Wet winter mostly wasted in California

Hannah Fry and Alejandra Reyes-Velarde, Los Angeles Times on

Published in Weather News

LOS ANGELES -- California's wet winter has dumped at estimated 18 trillion gallons of rain in February alone. But much of it is simply going down the drain.

In what has become a source of much concern in a state prone to droughts and water shortages, the vast majority of rainwater in urban areas flows into storm drains and is eventually lost to the Pacific Ocean.

"When you look at the Los Angeles River being between 50 percent and 70 percent full during a storm, you realize that more water is running down the river into the ocean than what Los Angeles would use in close to a year," said Mark Gold, associate vice chancellor for environment and sustainability at the University of California, Los Angeles. "What a waste of water supply."

For Southern California, this is shaping up to be the wettest winter in years -- serving as a reminder of how much water is wasted when the skies open up.

Local agencies did step up water capture efforts after the region's most recent drought, but officials admit it's going to take time and a lot of money to save the significant amounts of rainwater now being lost.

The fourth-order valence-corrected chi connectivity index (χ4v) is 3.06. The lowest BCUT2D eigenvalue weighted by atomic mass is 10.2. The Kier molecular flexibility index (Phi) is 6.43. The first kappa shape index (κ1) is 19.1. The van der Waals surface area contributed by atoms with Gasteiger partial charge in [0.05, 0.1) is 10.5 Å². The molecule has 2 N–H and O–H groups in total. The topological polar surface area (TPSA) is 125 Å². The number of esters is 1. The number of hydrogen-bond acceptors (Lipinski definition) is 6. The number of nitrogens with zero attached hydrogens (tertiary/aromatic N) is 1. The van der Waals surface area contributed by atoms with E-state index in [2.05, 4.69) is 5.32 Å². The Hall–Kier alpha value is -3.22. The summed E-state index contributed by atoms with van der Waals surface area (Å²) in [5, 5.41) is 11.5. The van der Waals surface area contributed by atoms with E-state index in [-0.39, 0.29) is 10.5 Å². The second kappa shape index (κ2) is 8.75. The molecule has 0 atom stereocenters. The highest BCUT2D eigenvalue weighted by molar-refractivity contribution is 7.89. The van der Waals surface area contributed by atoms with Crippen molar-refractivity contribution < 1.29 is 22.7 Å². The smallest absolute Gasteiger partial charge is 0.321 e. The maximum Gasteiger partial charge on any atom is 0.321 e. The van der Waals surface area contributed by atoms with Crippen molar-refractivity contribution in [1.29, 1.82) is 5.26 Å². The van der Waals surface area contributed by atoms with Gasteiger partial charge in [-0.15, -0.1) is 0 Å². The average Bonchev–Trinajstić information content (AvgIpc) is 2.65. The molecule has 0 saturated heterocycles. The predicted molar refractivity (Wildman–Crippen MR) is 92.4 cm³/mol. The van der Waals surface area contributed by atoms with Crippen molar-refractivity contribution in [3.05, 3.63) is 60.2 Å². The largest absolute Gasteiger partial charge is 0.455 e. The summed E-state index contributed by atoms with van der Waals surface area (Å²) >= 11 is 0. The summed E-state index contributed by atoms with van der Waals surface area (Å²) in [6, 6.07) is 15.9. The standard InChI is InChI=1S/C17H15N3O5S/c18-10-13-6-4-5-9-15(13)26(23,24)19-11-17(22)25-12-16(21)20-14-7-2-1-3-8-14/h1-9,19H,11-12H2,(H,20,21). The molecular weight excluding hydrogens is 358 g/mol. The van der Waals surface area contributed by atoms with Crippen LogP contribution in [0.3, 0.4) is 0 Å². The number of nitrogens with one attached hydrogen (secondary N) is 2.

Climatologist Bill Patzert estimates that more than 80 percent of the region's rainfall ends up diverted from urban areas in Southern California into the Pacific.

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"All those trillions of gallons of rain, which sound so sweet, really end up in the ocean," he said. "There are some catchment basins, but it's been so dramatically dry for the past two decades that it's not filling them up. Roots and soil are sucking up the water and preventing it from getting to the groundwater basins."

The storms have significantly boosted the snowpack in the Sierra, which is a major source of California's water. As the snow melts, it's collected in a series of rivers, dams and reservoirs and sent to farms and cities.

Cities have been exploring what can be done to capture urban runoff.

Among the ideas being tried are slowly feeding rainwater underground, a process known as aquifer recharge, and creating more permeable surfaces where the water flows, such as removing some of the concrete around the Los Angeles River bed.


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